The thing I don't like about WebStart is how applications are "lost" to the user after having been launched the first time.   If they don't make a shortcut on the FIRST launch then they have to go back to the web site to launch it again, because they have NO CLUE that the WebStart application exists and that it is a way to launch code they have already downloaded.

Offline swpalmer

JGO Coder




Where's the Kaboom?


« Reply #81 - Posted 2005-01-30 16:57:57 »

Quote
Um, except of course the mind-numbing: "We created chaos and confusion by releasing 1.3 so that the compiler produced stuff that crashe pre-1.3 JVMs. Because we're so stupid, let's do it all over again! We didn't quite get enough bad press about how crap java was last time (heck, there was a lot, but it blew over after a while; we need some more free publicity!), so let's really roll out the barrel this time".


Huh?  What are you talking about?
I for one found only one single issue with deploying my app on 1.5 after having developed it on 1.4.2.  I found it extremely bizarre that it wasn't noticed and didn't cause a huge stink... that was the fact that toString() on XML Elements no longer produces the actual XML in Java 5!  I had to convert my code to save my XML by doing an XML transformation.

That was the only issue, other than it Java 5 just worked.
Upgrading from 1.2 to 1.3 and 1.3 to 1.4  I don't remember a single issue other than needing to use the -target switch on the compiler to keep the class version compatible when moving to 1.4.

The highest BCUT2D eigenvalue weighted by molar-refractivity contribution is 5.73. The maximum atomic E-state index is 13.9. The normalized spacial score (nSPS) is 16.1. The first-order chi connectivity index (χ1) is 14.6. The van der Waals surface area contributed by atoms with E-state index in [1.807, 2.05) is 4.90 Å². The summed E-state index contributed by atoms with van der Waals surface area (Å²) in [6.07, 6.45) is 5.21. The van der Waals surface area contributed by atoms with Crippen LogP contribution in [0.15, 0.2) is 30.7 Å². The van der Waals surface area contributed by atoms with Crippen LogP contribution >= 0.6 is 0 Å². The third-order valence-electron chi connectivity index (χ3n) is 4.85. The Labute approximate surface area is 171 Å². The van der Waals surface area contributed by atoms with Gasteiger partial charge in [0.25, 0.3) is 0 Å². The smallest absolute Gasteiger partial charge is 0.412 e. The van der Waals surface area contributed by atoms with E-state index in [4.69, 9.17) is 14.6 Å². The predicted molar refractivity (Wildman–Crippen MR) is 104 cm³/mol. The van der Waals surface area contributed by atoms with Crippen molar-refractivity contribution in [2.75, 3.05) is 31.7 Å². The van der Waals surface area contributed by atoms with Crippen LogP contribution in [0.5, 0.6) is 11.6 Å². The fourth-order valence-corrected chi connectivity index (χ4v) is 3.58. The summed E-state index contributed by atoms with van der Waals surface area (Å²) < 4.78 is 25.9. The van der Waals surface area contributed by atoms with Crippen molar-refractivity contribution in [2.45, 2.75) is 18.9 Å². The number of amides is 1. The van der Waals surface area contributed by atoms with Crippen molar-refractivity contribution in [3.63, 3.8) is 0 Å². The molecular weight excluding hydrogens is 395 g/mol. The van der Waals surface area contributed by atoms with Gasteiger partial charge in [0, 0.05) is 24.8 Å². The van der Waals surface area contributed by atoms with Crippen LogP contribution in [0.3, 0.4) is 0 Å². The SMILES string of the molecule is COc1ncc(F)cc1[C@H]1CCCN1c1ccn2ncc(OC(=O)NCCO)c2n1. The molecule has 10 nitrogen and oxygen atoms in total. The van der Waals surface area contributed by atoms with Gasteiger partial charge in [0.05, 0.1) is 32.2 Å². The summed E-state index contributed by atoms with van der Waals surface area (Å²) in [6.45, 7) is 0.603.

I've heard that Java sound is somehow hosed in Java 5, but my code that uses it didn't have any problems.  Perhaps I was just lucky.

Offline blahblahblahh

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« Reply #82 - Posted 2005-01-30 17:13:15 »

Quote


Huh?  What are you talking about?


I'd just said that there are no issues with version incompatibility.

That's not true, so I felt I had to mention the glaring exception: 1.3 and 1.5 both changed the class file format so that their classfiles crash on prior JVM's (or am I missing something here? It's bene a long while since I ran 1.5 classfiles, but IIRC they won't run on 1.4. I'll be rather embarassed if that's not the case Smiley).

EDIT: IIRC it was a bug in Sun's 1.3 that wasn't intended, and got fixed (eventually) ?

Of course, personally I wouldn't have minded if:
- they used that opportunity to make generics good and cool
- they made a big song and dance about getting people to upgrade so that the world (not just a handful of java developers) knew about it (*)

(*) - if MS owned Java, you can bet your ass there'd have been an entire marketing campaign getting world + dog to upgarde to java 5, AND they would have put 50 coders onto making a so-easy-to-use-every-tech-illiterate-CEO-can-manage-it upgrade of webstart, and making sure it:
- worked (in 95% of cases)
- was really, really user-focussed (even if it had some nasty user-unfriendliness that could have bene better - you can be sure there'd be none of this "if you don't make a shortcut NOW then this app will disappear. HAHAHAHAAHAH!")

Of course, they'd have spent their time on that instead of on adding other features. I'm just citing it as a shining example of what Sun could have done, had they decided to make lots of people upgrade to java 5 instead of just a few.

malloc will be first against the wall when the revolution comes...
Offline princec

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Eh? Who? What? ... Me?


« Reply #83 - Posted 2005-01-30 18:18:42 »